It’s a rather long collection, featuring 33 poems which each have a full two-page spread. My six-year-old son and I read a poem or two or three before bed each night. I absolutely love having a book of poems around for that purpose – a quick add-on to a picture book reading or simply a quick goodnight read of a poem or two to stand alone.

One thing that I really like about this collection is its diversity. All the poems are about animals, but they are all different. Most are silly, but they all have a different tone, and even better – a different form. Some collections offer poems that have the same ABBA or ABABAB rhyming scheme, or are all 14 lines long or whatever. Some of Forbes’ poems are 1 stanza of 5 lines, others are longer more free-formed poems, some have two stanzas, other have five. The variety keeps the collection from being too predictable, and also serves to teach children about the different forms a poem can take.

bookIcon2BEASTLY FEASTS! A Mischievous Menagerie in Rhyme

The Wall Street Journal
A Beastly Pursuit, in Rhyme
By Ralph Gardner Jr.
Updated Sept. 28, 2010 12:01 a.m. ET

I doubted that Robert Forbes—the son of the late Malcolm Forbes, the legendary publisher of Forbes magazine, hot-air-balloon enthusiast, and friend of Elizabeth Taylor—and I had anything in common. He has a 151-foot ocean-going yacht, the Highlander, with a helicopter deck (even though it’s been temporarily mothballed in deference to the dismal economy) and I don’t. He’s got a 1971 Lamborghini Espada, “arguably the most beautiful car ever made,” he said. My ’97 Honda CR-V has been in the shop for a week now. And the Forbes family had Richard Nixon over to dinner. “He loved red wine,” Mr. Forbes recalled. “In particular Châteaux Margaux.” Needless to say, Nixon and I never broke bread.

But it turned out that Bob Forbes and I do have something in common: a terrifying formative experience. We both had to wear short pants long after our grammar-school peers had graduated to trousers. Except in his case it was even worse. He had to wear kilts. “We all wore kilts to church on Sunday,” said the 61-year-old Mr. Forbes over lunch last week at Gotham Bar and Grill, the de facto Forbes empire commissary. “We kids all grew up entertaining on the boat; passing the shrimp; getting someone another cocktail. My three brothers and I all learned how to play the bagpipes.”

Talk about a drag, they had lessons both Saturday mornings and Sunday afternoons. “Of course we hated it,” he went on, “but this is how the bread got buttered: a boatload of CEOs and their wives would go up the Hudson to West Point for the Army home games six times a year. After lunch Dad would gather everybody on the foredeck and we’d skirl a couple of tunes and Dad would give a little pitch. And then we’d line up on the dock and play ‘Will Ye No Come Back Again.’ ”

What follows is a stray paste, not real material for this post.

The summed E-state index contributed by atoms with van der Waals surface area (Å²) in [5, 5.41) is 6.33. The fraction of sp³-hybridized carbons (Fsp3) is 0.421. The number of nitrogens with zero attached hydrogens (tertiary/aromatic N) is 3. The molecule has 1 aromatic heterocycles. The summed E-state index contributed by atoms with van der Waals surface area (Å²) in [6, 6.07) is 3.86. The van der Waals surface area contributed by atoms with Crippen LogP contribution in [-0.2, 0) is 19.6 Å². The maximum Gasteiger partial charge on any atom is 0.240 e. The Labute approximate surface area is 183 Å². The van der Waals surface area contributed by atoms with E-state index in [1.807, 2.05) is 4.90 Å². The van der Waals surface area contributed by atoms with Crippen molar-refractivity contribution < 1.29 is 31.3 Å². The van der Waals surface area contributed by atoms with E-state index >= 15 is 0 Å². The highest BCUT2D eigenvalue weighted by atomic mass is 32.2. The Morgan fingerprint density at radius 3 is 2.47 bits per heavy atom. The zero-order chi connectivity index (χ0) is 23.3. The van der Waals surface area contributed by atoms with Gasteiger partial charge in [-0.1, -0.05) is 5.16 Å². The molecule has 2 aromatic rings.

But didn’t he resent his father for making him expose his boney knees? I still hold it against my parents. I’d sneak a pair of long pants in my briefcase and change in the locker room the instant I arrived at school.

“What it did,” said the affable Mr. Forbes, these days the publisher of ForbesLife, the Forbes’ luxury lifestyle magazine, “it gave us all a bond. We all had to do this.”

As happy and well adjusted an adult as Mr. Forbes seems on the surface, I can’t help but believe his latest book, published this week, “Let’s Have A Bite! A Banquet of Beastly Rhymes,” with drawings by the New Yorker cartoonist Ronald Searle, isn’t the result of night terrors.

“The Giant Panda at the zoo just sits and chomps on fresh bamboo,” goes one poem. “His belly is like a cooking pot, Which happens when you eat a lot. He’s content to do not much but chew. Which is all he seems to do (That and poo!)”

People often take a stab at children’s books after reading “Goodnight Moon” to their own kids and becoming convinced they can do better. But Mr. Forbes hasn’t read to his son Miguel in decades. Miguel is in his thirties. Miguel is Forbes’s president of television and licensing.

It seems Mr. Forbes simply has crazy rhymes going through his head. He’ll wake up in the middle of the night, don his special Edward Beiner reading glasses with built-in reading lights, write for a couple of hours, roll over and go back to sleep.